By Gabe Garcia
On Friday, Jenny Magazine and Penguin Review launched their spring issues during A Night of Literary Work.
The event was held from 6-9 p.m. in the Ohio Room of Kilcawley Center with about fifty or so people in attendance. During this time, winners of the Student Government Association Essay Contest as well as the Flash Fiction Contest were able to read their works.
Only the second place winner of the flash contest read her submission.
“I did a parody on the book/movie Eat, Pray, Love,” Amanda Miller, one of the winners of the SGA Contest, explained. “Mine was instead called Eat, Pray, Pierogi. It’s about how a friend of mine told me she was getting a divorce and the only response I could come up with at the time was if she wanted to get pierogis.”
Miller is also the Poetry and Flash Fiction editor for Jenny Magazine. Other winners of the SGA Contest include Dom Fonce, Jared Lyder and Abdullah Alsairafi. Their essays were printed in the Penguin Review.
“We also had a Flash Fiction Contest where the winners won cash prizes,” Miller said. “I was one of the judges along with our advisor, Christopher Barzak, where we received at least forty submissions all under one-thousand words.”
The first place winner of this contest, Tennessee Hill, read from her submission “The Boy Who Thought He Was a Glass of Orange Juice.” Second place winner Amanda Stovicek read her submission “Factory Floor” and third place winner Alex Puncekar read his submission “Bad Beat.”
“My favorite part of the night was hearing this hilarious poem called “Splenda Daddy”,” Miller said. “It was like the reader (Robin Stears) was performing while she read it. She enunciated her words and moved her body during certain phrases. You really had to be there to see it.”
While Penguin Review only comes out once a year, they also have a radio program that airs every Friday for an hour.
“It has been the most fun being part of the radio program the last three years,” Tiffany Anderson, advisor for Penguin Review, said. “This way, instead of just printing one issue per year, we lengthen it out to an entire year.”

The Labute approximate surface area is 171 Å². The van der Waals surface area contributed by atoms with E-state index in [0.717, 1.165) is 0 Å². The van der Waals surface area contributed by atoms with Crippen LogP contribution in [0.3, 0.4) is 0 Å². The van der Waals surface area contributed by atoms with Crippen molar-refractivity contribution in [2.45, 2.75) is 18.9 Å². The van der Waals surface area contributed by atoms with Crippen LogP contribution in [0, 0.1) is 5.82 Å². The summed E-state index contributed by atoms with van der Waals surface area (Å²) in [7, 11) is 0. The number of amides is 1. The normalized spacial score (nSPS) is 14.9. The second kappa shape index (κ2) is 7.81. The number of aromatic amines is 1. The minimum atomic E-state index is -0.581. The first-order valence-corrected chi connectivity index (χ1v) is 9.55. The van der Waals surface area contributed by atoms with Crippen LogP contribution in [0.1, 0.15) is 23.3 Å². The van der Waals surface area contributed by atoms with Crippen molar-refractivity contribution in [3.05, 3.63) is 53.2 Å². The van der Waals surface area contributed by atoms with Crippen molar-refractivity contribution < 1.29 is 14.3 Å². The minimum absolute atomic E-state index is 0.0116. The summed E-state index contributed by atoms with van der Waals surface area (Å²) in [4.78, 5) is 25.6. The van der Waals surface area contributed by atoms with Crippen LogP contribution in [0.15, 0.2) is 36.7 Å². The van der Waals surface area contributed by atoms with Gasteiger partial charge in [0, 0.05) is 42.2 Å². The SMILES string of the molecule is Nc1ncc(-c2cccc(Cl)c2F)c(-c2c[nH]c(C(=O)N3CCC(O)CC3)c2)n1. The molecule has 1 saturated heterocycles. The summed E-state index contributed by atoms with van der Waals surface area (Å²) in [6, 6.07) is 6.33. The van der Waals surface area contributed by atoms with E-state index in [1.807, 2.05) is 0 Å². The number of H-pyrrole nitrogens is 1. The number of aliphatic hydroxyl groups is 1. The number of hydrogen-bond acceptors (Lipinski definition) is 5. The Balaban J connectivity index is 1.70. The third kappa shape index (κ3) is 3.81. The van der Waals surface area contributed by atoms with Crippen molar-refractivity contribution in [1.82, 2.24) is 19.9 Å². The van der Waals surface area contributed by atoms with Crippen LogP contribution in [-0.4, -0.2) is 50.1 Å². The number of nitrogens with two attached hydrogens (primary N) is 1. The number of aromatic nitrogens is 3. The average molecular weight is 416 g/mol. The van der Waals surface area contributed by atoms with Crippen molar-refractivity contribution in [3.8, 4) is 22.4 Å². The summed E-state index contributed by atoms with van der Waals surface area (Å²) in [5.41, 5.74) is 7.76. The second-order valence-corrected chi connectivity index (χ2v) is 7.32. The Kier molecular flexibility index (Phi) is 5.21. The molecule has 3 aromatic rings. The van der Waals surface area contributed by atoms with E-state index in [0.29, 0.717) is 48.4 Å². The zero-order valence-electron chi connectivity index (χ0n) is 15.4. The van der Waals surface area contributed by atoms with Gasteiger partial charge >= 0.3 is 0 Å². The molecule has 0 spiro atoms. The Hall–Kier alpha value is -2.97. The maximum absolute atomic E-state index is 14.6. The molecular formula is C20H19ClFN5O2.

Although Anderson was unable to attend Friday night’s festivities, she was very much excited for its launch.
“I initially signed on to the Penguin Review to keep it from being defunded,” said Anderson. “I didn’t want it to go away; it’s part of the student media and what I do now is basically guide the editors in any way that I can.”
In truth, this was the first time Jenny Magazine and Penguin Review alternated between readings among their winners, a mix of undergrads and national winners.
“We’re a bit different from Jenny Magazine as far as our submissions go,” said Alexis Baryak, assistant editor for Penguin Review. “There are no restrictions on how long the submissions have to be, but they must be made by YSU undergrads only, and they can pick any category from fiction to non-fiction to screenplay to artwork.”
Baryak informed The Jambar that this is her last year involved with Penguin Review as she’s getting ready to graduate this spring.
“The whole thing has really been a highlight of my last year,” Baryak explained. “A lot of my job this semester has been about helping with the radio show and reading submissions, and it was nice to see so many people coming out to support something you’ve worked so hard on all year.”